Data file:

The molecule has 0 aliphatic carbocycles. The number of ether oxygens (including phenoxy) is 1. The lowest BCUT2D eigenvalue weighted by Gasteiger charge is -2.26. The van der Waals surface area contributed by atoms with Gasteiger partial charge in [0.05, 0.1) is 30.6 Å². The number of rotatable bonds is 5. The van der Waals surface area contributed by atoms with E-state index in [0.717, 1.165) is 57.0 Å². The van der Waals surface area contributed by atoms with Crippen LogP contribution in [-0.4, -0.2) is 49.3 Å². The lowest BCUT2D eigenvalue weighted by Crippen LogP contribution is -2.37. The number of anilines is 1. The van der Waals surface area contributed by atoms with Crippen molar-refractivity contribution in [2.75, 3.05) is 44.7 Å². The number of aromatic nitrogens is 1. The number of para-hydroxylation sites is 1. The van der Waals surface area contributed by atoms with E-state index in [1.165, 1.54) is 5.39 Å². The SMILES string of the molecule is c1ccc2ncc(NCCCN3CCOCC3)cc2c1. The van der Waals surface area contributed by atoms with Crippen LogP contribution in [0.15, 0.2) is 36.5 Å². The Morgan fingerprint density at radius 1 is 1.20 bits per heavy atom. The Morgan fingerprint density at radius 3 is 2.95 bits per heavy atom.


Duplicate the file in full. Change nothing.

The molecule has 0 aliphatic carbocycles. The number of ether oxygens (including phenoxy) is 1. The lowest BCUT2D eigenvalue weighted by Gasteiger charge is -2.26. The van der Waals surface area contributed by atoms with Gasteiger partial charge in [0.05, 0.1) is 30.6 Å². The number of rotatable bonds is 5. The van der Waals surface area contributed by atoms with E-state index in [0.717, 1.165) is 57.0 Å². The van der Waals surface area contributed by atoms with Crippen LogP contribution in [-0.4, -0.2) is 49.3 Å². The lowest BCUT2D eigenvalue weighted by Crippen LogP contribution is -2.37. The number of anilines is 1. The van der Waals surface area contributed by atoms with Crippen molar-refractivity contribution in [2.75, 3.05) is 44.7 Å². The number of aromatic nitrogens is 1. The number of para-hydroxylation sites is 1. The van der Waals surface area contributed by atoms with E-state index in [1.165, 1.54) is 5.39 Å². The SMILES string of the molecule is c1ccc2ncc(NCCCN3CCOCC3)cc2c1. The van der Waals surface area contributed by atoms with Crippen LogP contribution in [0.15, 0.2) is 36.5 Å². The Morgan fingerprint density at radius 1 is 1.20 bits per heavy atom. The Morgan fingerprint density at radius 3 is 2.95 bits per heavy atom.